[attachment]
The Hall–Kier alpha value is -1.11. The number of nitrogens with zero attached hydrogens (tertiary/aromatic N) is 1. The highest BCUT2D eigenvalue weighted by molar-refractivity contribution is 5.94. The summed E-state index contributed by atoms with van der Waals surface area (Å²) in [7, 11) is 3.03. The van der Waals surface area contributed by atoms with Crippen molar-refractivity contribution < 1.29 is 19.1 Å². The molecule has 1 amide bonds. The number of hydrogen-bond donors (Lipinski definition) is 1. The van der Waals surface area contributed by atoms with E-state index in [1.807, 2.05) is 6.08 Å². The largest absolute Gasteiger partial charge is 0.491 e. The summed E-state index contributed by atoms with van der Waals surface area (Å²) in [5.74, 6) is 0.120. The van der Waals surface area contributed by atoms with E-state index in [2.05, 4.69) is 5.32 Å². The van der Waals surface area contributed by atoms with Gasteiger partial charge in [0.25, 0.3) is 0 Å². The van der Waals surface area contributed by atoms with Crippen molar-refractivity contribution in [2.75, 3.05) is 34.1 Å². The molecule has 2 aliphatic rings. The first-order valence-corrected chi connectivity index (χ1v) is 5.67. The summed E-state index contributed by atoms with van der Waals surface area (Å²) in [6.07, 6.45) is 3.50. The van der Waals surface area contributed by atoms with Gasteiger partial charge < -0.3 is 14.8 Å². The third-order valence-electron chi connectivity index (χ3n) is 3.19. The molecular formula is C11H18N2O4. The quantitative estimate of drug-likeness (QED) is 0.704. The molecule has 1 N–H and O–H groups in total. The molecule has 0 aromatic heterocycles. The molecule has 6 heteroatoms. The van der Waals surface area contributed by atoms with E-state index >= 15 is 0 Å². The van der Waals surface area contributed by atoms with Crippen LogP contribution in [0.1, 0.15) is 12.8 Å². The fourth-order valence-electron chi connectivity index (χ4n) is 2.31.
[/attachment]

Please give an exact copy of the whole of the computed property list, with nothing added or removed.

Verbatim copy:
The Hall–Kier alpha value is -1.11. The number of nitrogens with zero attached hydrogens (tertiary/aromatic N) is 1. The highest BCUT2D eigenvalue weighted by molar-refractivity contribution is 5.94. The summed E-state index contributed by atoms with van der Waals surface area (Å²) in [7, 11) is 3.03. The van der Waals surface area contributed by atoms with Crippen molar-refractivity contribution < 1.29 is 19.1 Å². The molecule has 1 amide bonds. The number of hydrogen-bond donors (Lipinski definition) is 1. The van der Waals surface area contributed by atoms with E-state index in [1.807, 2.05) is 6.08 Å². The largest absolute Gasteiger partial charge is 0.491 e. The summed E-state index contributed by atoms with van der Waals surface area (Å²) in [5.74, 6) is 0.120. The van der Waals surface area contributed by atoms with E-state index in [2.05, 4.69) is 5.32 Å². The van der Waals surface area contributed by atoms with Gasteiger partial charge in [0.25, 0.3) is 0 Å². The van der Waals surface area contributed by atoms with Crippen molar-refractivity contribution in [2.75, 3.05) is 34.1 Å². The molecule has 2 aliphatic rings. The first-order valence-corrected chi connectivity index (χ1v) is 5.67. The summed E-state index contributed by atoms with van der Waals surface area (Å²) in [6.07, 6.45) is 3.50. The van der Waals surface area contributed by atoms with Gasteiger partial charge < -0.3 is 14.8 Å². The third-order valence-electron chi connectivity index (χ3n) is 3.19. The molecular formula is C11H18N2O4. The quantitative estimate of drug-likeness (QED) is 0.704. The molecule has 1 N–H and O–H groups in total. The molecule has 0 aromatic heterocycles. The molecule has 6 heteroatoms. The van der Waals surface area contributed by atoms with E-state index >= 15 is 0 Å². The van der Waals surface area contributed by atoms with Crippen LogP contribution in [0.1, 0.15) is 12.8 Å². The fourth-order valence-electron chi connectivity index (χ4n) is 2.31.